(CNSNews.com) - As the projected budget deficit continues to escalate, the Trump administration is going to be "tougher and tougher on spending," Larry Kudlow, the director of the National Economic Council, told CNN's "State of the Union" on Sunday.
"That's part of the deficit calculation, as you well know," Kudlow added. "I believe a combination of faster economic growth over the next bunch of years, Jake, as well as (being) much tougher on spending will still get that deficit down."
On July 13, the White House Office of Mangement and Budget updated the budget estimates it released in February.
"The 2019 deficit has been revised to $1.1 trillion," the report said, "almost entirely related to increases in spending" from the Bipartisan Budget Act of 2018 and the subsequent omnibus spending bill.
That $1.1 trillion number is $101 billion higher than the deficit estimate released in February.
The report also projected that under the president’s policies to cut spending and grow the economy, the deficit will fall from 4.4 percent of GDP in 2018 to 1.4 percent of GDP in 2028. "The Administration will continue to work with Congress to enact fiscal discipline through spending restraint," the report said.
"Is President Trump ever going to try to reduce the deficit?" host Jake Tapper asked Kudlow on Sunday.
"Yes, yes, of course," Kudlow responded. He said growth in Gross Domestic Product, which increased a strong 4.1 percent in the second quarter, is "going to be a major, important factor" in reducing the deficit.
Tapper noted that the Republican tax cuts "are raising the deficits" at the moment.
"Sometimes, in the short run, you know, in order to invest in the economy, lower tax rates do yield lower revenues," Kudlow agreed. "I reckon it will take us a year, maybe 18 months to start turning that around. It's not unusual. I look at it as a good investment in America's future prosperity and healthy economy.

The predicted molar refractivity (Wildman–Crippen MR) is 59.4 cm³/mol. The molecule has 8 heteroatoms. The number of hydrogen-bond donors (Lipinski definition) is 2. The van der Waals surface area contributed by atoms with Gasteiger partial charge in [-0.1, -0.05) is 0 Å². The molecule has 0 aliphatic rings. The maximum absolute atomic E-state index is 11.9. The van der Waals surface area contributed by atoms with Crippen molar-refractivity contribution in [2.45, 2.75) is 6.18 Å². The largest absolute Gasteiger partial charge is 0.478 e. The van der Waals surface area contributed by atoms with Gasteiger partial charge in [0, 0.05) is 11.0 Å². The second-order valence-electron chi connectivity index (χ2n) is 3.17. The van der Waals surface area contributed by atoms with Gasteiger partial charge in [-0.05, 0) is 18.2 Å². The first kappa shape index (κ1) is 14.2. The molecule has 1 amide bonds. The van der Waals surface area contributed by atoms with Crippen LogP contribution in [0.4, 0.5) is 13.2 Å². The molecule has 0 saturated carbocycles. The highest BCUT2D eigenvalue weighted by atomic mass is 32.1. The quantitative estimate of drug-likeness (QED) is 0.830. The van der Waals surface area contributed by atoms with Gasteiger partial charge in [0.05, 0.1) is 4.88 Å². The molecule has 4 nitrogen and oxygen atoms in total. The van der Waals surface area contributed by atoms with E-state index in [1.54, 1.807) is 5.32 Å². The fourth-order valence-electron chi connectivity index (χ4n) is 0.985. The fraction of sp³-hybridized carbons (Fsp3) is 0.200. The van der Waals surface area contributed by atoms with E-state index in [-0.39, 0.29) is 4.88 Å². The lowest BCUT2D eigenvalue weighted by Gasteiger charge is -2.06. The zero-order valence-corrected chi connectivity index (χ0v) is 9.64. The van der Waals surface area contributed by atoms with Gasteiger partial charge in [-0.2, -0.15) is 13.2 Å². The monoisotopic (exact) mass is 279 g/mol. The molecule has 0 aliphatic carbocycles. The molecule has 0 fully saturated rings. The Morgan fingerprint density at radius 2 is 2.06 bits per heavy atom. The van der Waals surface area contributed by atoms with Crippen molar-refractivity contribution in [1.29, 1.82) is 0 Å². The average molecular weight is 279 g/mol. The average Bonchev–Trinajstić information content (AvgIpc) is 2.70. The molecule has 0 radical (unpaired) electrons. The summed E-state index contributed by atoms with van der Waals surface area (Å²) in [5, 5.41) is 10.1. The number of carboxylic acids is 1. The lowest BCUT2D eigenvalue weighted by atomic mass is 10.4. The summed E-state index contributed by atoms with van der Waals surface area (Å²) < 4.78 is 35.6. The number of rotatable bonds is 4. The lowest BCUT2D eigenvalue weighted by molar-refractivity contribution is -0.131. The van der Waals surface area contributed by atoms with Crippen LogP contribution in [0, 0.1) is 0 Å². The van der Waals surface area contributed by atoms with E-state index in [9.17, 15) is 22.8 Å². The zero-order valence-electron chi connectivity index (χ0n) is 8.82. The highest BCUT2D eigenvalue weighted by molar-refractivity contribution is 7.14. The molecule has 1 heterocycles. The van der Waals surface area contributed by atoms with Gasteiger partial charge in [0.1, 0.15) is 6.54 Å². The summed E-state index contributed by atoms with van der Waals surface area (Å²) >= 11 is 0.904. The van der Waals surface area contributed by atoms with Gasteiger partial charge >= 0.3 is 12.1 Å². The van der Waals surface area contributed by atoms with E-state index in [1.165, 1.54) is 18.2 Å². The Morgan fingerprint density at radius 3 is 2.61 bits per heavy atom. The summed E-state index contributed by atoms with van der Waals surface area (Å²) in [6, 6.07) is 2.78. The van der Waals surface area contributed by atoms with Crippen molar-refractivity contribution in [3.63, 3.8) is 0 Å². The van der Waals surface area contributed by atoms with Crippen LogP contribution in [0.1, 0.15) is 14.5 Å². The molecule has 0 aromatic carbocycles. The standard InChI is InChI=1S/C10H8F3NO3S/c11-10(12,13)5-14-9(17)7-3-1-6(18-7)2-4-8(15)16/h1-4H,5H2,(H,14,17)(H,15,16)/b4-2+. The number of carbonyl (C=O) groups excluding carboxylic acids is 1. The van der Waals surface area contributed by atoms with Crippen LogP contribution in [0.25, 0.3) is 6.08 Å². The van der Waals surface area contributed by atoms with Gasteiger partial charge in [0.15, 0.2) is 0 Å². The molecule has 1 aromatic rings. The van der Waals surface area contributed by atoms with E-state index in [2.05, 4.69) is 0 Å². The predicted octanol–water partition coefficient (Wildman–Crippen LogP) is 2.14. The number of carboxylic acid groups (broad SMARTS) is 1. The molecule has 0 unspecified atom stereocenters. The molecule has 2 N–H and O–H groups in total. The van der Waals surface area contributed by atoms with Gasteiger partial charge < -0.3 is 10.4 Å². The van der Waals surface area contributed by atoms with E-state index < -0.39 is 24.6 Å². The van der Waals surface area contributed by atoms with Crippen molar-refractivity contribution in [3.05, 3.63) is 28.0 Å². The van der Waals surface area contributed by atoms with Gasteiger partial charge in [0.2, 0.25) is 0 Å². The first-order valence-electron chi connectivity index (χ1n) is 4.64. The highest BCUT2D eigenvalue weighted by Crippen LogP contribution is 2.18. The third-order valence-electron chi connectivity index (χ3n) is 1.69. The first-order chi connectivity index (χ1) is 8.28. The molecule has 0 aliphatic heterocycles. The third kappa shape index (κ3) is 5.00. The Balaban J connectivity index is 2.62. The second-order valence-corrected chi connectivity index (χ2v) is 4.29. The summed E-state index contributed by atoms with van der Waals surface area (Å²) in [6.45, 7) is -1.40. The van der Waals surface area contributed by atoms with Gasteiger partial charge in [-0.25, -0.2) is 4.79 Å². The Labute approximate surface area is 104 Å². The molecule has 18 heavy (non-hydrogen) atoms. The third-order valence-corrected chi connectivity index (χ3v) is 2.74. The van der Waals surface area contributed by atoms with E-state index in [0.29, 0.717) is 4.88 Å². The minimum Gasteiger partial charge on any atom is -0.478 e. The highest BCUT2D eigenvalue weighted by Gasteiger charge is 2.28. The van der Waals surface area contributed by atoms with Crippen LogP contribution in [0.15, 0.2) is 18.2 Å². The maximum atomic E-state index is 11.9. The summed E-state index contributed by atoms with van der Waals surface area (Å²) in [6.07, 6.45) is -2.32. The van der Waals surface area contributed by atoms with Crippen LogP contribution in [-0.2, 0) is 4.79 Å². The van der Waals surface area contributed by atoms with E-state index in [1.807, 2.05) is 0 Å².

"Some of the numbers I have seen -- heaven forbid, even the CBO, they're suggesting we have already paid for two-thirds of the corporate tax cut. I think that, by the end of...fiscal year '19, the corporate tax cut will be paid for. By 2020, it will be more than paid for.
"And, of course, we inherited a tough deficit situation. Any time you have slow growth -- I mean, the prior administration had a very slow growth period, OK? That really damages the budget deficit."
Although the economy was emerging from the 2008 recession when Obama took office, "They never got the snap-back we should have gotten," Kudlow said. "You got a new sheriff in town with -- with more incentives to invest."
On the topic of trade and tariffs, Kudlow said Trump is a "free-trader" who "want to have no tariffs...no non-tariff bariers and no subsidies."
"That's his view in general. That is also my view," Kudlow said.
"This is a tough, hard thing to do. You know, people say, well, President Trump's tariffs are damaging this, that and the other thing. I say, don't blame President Trump. He inherited a completely broken world trading system, including a World Trade organization, most particularly China, but not only China.
"OK? He's trying to fix it. Other U.S. presidents in both political parties, Dems and Republicans, even-handed have never pushed the way he's pushing.
"And he believes -- and I agree -- if we can work these things out and improve the trading system, it will be to the benefit of the United States economy, our exports, our farmers, our industry, and, by the way, will probably help the rest of the world too.
"So you just got to him a chance to get this policy in place."